In the summer of 1966, I bought an album called Freak Out! by a then-unknown group called the Mothers of Invention at Lou Salesin's Mumford Music Store on Coolidge Highway in Oak Park. It was a double album with an amazing gatefold jacket that retailed for $4.99. Inside there were extensive liner notes written by Frank Zappa that changed my life. In a subsequent interview, Frank said that the Freak Out! album package was designed to be "as accessible as possible to the people who wanted to take the time to make it accessible. That list of names in there, if anybody were to research it, would probably help them a great deal." He was right: The first time I heard of Charles Ives, Willie Dixon, Captain Beefheart, Lawrence Ferlinghetti and Eric Dolphy was when I read that list of 150 random notables (titled "People Who Have Contributed Materially in Many Ways to Make Our Music What it Is - Please Do Not Hold it Against Them"). My friend, Michael Loceff, and I took a trip to LA later that summer just to check out all the locations that Frank listed as Freak Out! hot spots. When we finally reached the hallowed portals of Ben Franks restaurant on Sunset, we felt like we'd become part of a movement -- even if it was 10 a.m., and there wasn't a freak in sight! Years later, I got to hang out with the Mother's drummer, Jimmy Carl Black. I was tongue-tied and awestruck to be in the presence of this cat whose mystique, for me, was based solely on his portrayal on the inside of album covers. Frank Zappa schooled us in counter-culture history, gave lost teenagers an identity along with a mythology and provided four sides of groundbreaking rock 'n' roll for five bucks! Some 44 years later, I'm still a fan -- that's what the music business is about.
If Zappa released that same music today, we'd browse the 30-second samples on the iTunes store without the benefit of reading those mind-blowing liner notes. There'd be no context or depth to the whole experience. It's no wonder that kids don't wanna pay for music anymore -- downloading a file of zeroes and ones for 99 cents has the same cultural allure as ordering a Ronco Veg-O-Matic from an 800 number.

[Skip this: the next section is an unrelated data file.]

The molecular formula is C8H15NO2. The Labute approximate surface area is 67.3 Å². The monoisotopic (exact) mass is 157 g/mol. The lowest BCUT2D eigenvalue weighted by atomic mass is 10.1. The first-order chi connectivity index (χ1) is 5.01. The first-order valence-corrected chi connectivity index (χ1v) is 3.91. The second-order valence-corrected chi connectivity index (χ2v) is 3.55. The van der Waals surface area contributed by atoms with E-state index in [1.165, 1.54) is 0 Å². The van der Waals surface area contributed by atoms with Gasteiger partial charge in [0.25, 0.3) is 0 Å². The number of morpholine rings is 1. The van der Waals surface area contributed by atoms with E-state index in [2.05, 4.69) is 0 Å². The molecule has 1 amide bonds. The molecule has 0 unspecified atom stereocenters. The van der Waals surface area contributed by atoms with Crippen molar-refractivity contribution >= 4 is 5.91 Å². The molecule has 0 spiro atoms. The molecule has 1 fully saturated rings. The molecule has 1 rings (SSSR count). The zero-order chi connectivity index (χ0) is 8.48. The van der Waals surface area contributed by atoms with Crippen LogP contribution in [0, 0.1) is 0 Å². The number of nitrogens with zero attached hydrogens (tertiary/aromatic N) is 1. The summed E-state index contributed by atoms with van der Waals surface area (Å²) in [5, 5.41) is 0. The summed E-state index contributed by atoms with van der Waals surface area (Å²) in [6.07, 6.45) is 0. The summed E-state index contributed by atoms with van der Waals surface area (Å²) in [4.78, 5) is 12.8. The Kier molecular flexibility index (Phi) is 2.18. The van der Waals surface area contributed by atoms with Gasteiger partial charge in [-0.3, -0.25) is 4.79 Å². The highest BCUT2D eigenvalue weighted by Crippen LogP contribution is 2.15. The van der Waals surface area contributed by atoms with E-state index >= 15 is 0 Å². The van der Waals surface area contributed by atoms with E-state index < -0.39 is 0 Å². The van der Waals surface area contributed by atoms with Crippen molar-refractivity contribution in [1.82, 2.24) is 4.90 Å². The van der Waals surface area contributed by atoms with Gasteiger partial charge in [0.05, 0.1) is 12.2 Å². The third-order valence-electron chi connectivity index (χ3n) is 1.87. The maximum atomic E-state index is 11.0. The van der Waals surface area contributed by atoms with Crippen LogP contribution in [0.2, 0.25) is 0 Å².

I suspect that the blame doesn't fall solely at the feet of iTunes. For all I know, they may be willing to offer all of the digital packaging that they're supplied with. It wouldn't be surprising to discover that it's also the record labels who feel they can't afford the time and expense required to make this information available. Distracted by the tsunami of horrifying financial trends, maybe nobody in the music business is seriously addressing the possibilities for digital liner notes and the improvement of digital albums. We're missing the point that, just like domestic automobiles, if we offer better records at a reasonable price maybe people will start buying them again!
Years ago, we felt that the iTunes store was the only hope for the future of recorded music. They were treated with kid gloves by the musicians and entrepreneurs who devoted their lives to making and selling records. Nobody, myself included, wanted to rock the boat. Now I'm starting to wonder if this laissez-faire attitude towards iTunes is becoming part of the problem and contributing to the devaluation of the album experience. Ten billion downloads later, it's time for everyone -- Apple, the record labels, artists, ASCAP, BMI, the Federation of Musicians, SAG , the recording academy, music publishers -- to ante up and show more respect for music fans by insisting on providing them with the complete experience of recorded music. A great, timeless album is more than just an entertainment app.
Knowing the name of the mastering engineer and honoring his work is a sign of a healthy culture -- an essential component to a functioning society. Right on, Steve!